U.N. Special Envoy for HIV/AIDS in Africa ‘Aghast’ at Connection Between Hunger, HIV/AIDS in Africa
U.N. Special Envoy for HIV/AIDS in Africa Stephen Lewis on Wednesday during a speech at the Global Health Council's annual conference in Washington, D.C., said that he was "aghast" at the way in which "AIDS was deepening hunger and hunger was deepening AIDS" in Southern Africa. According to Lewis, Africa "reaps what the world sows, and with a vengeance." He said that while weather and food shortages have played a "powerfully destructive role" in the situation, HIV/AIDS is at "the heart of the matter." Lewis said that the disease is taking its toll on the "productive age group" of people in their 20s, 30s and 40s, compared with previous famines that primarily affected the very old and the very young. Lewis said, "In the present circumstance, even where sound policies are in place, the coping strategies of communities and families are so mangled and eroded by AIDS that full recovery simply isn't possible." On one side there is the "poisonous interaction" of hunger and AIDS, and on the other the "debilitating interaction" of agriculture and weather, which Lewis said represents a "cyclical pattern of Western neglect and self-centeredness, juxtaposed with African disasters and death." He added, "These problems must be seen as global, in every sense of the word. So must the solutions be global." Lewis said that he believes that the member nations of the G8, which is scheduled to begin its annual summit on Sunday in Evian, France, "will leave the [Global Fund to Fight AIDS, Tuberculosis and Malaria] limping into next year, unable to deliver on its promises, and on the huge human expectations which hang in the balance." Lewis concluded that right now, "everything is stop-gap, everything is ad hoc, unless the pandemic itself is turned around" (Lewis, Speech text/AllAfrica.com, 5/28).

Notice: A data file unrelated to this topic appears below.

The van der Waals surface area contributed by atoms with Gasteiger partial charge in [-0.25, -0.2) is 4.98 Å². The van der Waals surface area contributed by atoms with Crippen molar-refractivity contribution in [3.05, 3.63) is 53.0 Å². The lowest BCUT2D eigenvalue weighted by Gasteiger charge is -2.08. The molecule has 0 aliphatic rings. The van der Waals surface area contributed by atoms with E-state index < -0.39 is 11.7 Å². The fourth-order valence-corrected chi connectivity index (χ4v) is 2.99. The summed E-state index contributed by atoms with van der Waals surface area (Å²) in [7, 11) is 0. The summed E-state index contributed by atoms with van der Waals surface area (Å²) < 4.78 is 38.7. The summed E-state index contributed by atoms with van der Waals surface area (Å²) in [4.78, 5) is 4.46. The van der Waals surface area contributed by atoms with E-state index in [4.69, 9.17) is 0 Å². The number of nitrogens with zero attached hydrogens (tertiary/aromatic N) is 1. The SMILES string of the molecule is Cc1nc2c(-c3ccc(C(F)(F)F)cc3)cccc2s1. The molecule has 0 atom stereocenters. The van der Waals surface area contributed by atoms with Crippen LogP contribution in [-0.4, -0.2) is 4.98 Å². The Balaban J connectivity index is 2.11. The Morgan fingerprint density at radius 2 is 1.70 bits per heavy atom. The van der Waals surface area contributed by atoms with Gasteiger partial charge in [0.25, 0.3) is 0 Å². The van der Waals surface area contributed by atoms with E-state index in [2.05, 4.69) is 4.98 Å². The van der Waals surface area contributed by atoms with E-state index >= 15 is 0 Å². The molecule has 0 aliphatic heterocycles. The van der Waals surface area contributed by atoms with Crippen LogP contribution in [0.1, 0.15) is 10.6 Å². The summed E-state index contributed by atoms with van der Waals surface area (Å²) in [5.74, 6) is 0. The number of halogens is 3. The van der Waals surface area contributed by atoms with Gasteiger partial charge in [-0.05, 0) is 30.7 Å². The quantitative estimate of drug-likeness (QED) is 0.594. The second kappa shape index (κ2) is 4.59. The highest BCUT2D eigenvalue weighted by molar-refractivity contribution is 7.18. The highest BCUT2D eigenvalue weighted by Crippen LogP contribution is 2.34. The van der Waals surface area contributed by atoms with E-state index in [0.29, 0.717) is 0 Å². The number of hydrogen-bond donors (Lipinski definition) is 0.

Brazilian National AIDS Program Receives Gates Foundation Award
The Bill & Melinda Gates Foundation on Wednesday announced that the Brazilian National AIDS Program will receive the 2003 Gates Award for Global Health. The $1 million award was scheduled to be presented yesterday during the GHC conference (Gates Foundation release, 5/28). Brazil's program, which among other things provides free antiretroviral drugs, has become a model for the developing world. The country negotiates discounted pricing for the drugs or, if unable to negotiate a satisfactory price, begins local production of generic copies of the drugs (Kaiser Daily HIV/AIDS Report, 5/21). Dr. Nils Daulaire, GHC president and CEO, said, "[T]he Brazilian National AIDS Program broke the logjam in the debate over AIDS treatment. Brazil showed the world that what was thought to be impossible -- treating people with AIDS in a developing country -- was indeed possible in the context of a comprehensive AIDS program, and that effective prevention and treatment efforts are enormously and mutually reinforcing." Dr. William Foege, senior fellow at the Gates Foundation and chair of GHC's Board of Directors, said, "Brazil has shown that with perseverance, creativity and compassion, it is possible for a hard-hit country to turn back its AIDS epidemic." Dr. Paulo Teixeira, director of the Brazilian National AIDS Program, said, "We are so thankful for this recognition of Brazil's commitment to the basic human rights of people infected and affected by HIV and AIDS. ... The Gates Award will help Brazil show the world that it is possible to provide care and prevention in developing countries" (Gates Foundation release, 5/28).
A kaisernetwork.org HealthCast of other speeches and sessions from the GHC conference will be available online on June 2 at 5 p.m. ET.